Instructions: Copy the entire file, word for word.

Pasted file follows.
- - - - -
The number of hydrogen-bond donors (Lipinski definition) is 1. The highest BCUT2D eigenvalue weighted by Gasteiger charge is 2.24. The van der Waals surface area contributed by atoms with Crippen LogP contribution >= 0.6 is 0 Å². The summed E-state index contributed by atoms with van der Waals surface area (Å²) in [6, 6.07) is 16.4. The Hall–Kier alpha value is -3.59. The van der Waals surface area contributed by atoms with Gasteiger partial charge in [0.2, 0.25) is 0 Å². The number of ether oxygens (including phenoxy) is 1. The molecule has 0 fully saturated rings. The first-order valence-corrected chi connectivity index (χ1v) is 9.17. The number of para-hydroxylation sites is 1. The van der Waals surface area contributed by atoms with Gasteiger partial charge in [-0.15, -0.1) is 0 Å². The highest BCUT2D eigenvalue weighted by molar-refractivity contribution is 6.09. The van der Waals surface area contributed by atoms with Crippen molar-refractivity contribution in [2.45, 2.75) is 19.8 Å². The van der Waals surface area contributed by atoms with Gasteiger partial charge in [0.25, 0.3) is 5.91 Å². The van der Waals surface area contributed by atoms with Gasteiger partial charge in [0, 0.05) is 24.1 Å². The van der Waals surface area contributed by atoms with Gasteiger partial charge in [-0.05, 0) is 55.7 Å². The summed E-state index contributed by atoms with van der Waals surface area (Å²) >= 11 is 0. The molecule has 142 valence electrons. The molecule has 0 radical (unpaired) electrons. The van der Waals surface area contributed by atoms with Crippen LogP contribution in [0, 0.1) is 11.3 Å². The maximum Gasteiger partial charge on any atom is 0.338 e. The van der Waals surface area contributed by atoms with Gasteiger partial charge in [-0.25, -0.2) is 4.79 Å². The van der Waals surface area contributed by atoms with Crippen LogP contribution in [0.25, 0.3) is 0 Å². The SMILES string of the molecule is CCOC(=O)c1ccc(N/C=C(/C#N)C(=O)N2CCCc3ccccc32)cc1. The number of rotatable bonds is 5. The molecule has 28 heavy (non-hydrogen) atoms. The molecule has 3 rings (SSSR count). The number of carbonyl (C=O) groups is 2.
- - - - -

The number of hydrogen-bond donors (Lipinski definition) is 1. The highest BCUT2D eigenvalue weighted by Gasteiger charge is 2.24. The van der Waals surface area contributed by atoms with Crippen LogP contribution >= 0.6 is 0 Å². The summed E-state index contributed by atoms with van der Waals surface area (Å²) in [6, 6.07) is 16.4. The Hall–Kier alpha value is -3.59. The van der Waals surface area contributed by atoms with Gasteiger partial charge in [0.2, 0.25) is 0 Å². The number of ether oxygens (including phenoxy) is 1. The molecule has 0 fully saturated rings. The first-order valence-corrected chi connectivity index (χ1v) is 9.17. The number of para-hydroxylation sites is 1. The van der Waals surface area contributed by atoms with Gasteiger partial charge in [-0.15, -0.1) is 0 Å². The highest BCUT2D eigenvalue weighted by molar-refractivity contribution is 6.09. The van der Waals surface area contributed by atoms with Crippen molar-refractivity contribution in [2.45, 2.75) is 19.8 Å². The van der Waals surface area contributed by atoms with Gasteiger partial charge in [0.25, 0.3) is 5.91 Å². The van der Waals surface area contributed by atoms with Gasteiger partial charge in [0, 0.05) is 24.1 Å². The van der Waals surface area contributed by atoms with Gasteiger partial charge in [-0.05, 0) is 55.7 Å². The summed E-state index contributed by atoms with van der Waals surface area (Å²) >= 11 is 0. The molecule has 142 valence electrons. The molecule has 0 radical (unpaired) electrons. The van der Waals surface area contributed by atoms with Crippen LogP contribution in [0, 0.1) is 11.3 Å². The maximum Gasteiger partial charge on any atom is 0.338 e. The van der Waals surface area contributed by atoms with Gasteiger partial charge in [-0.25, -0.2) is 4.79 Å². The van der Waals surface area contributed by atoms with Crippen LogP contribution in [0.25, 0.3) is 0 Å². The SMILES string of the molecule is CCOC(=O)c1ccc(N/C=C(/C#N)C(=O)N2CCCc3ccccc32)cc1. The number of rotatable bonds is 5. The molecule has 28 heavy (non-hydrogen) atoms. The molecule has 3 rings (SSSR count). The number of carbonyl (C=O) groups is 2.